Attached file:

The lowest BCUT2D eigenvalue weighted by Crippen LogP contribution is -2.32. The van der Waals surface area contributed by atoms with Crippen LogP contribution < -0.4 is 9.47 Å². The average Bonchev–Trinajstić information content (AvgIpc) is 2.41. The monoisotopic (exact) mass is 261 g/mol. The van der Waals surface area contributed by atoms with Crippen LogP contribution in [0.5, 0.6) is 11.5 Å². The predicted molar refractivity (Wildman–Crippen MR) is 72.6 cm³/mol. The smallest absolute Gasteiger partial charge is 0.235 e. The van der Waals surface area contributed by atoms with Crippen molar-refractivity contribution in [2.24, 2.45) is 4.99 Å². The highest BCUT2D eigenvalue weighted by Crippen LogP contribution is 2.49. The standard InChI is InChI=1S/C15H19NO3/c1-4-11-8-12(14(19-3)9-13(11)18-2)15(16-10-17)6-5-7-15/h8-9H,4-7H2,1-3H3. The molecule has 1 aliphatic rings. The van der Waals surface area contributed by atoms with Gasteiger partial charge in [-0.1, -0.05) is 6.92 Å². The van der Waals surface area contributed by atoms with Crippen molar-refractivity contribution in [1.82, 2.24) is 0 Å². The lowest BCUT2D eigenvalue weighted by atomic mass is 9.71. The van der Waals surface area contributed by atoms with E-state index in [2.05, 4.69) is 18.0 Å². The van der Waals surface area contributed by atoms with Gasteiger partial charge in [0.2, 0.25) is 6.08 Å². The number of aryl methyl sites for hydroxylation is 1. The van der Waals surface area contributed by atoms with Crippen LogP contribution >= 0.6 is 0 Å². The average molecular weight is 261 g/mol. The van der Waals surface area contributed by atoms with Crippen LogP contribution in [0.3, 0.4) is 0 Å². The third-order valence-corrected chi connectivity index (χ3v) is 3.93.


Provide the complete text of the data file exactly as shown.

The lowest BCUT2D eigenvalue weighted by Crippen LogP contribution is -2.32. The van der Waals surface area contributed by atoms with Crippen LogP contribution < -0.4 is 9.47 Å². The average Bonchev–Trinajstić information content (AvgIpc) is 2.41. The monoisotopic (exact) mass is 261 g/mol. The van der Waals surface area contributed by atoms with Crippen LogP contribution in [0.5, 0.6) is 11.5 Å². The predicted molar refractivity (Wildman–Crippen MR) is 72.6 cm³/mol. The smallest absolute Gasteiger partial charge is 0.235 e. The van der Waals surface area contributed by atoms with Crippen molar-refractivity contribution in [2.24, 2.45) is 4.99 Å². The highest BCUT2D eigenvalue weighted by Crippen LogP contribution is 2.49. The standard InChI is InChI=1S/C15H19NO3/c1-4-11-8-12(14(19-3)9-13(11)18-2)15(16-10-17)6-5-7-15/h8-9H,4-7H2,1-3H3. The molecule has 1 aliphatic rings. The van der Waals surface area contributed by atoms with Gasteiger partial charge in [-0.1, -0.05) is 6.92 Å². The van der Waals surface area contributed by atoms with Crippen molar-refractivity contribution in [1.82, 2.24) is 0 Å². The lowest BCUT2D eigenvalue weighted by atomic mass is 9.71. The van der Waals surface area contributed by atoms with E-state index in [2.05, 4.69) is 18.0 Å². The van der Waals surface area contributed by atoms with Gasteiger partial charge in [0.2, 0.25) is 6.08 Å². The number of aryl methyl sites for hydroxylation is 1. The van der Waals surface area contributed by atoms with Crippen LogP contribution >= 0.6 is 0 Å². The average molecular weight is 261 g/mol. The van der Waals surface area contributed by atoms with Crippen LogP contribution in [0.3, 0.4) is 0 Å². The third-order valence-corrected chi connectivity index (χ3v) is 3.93.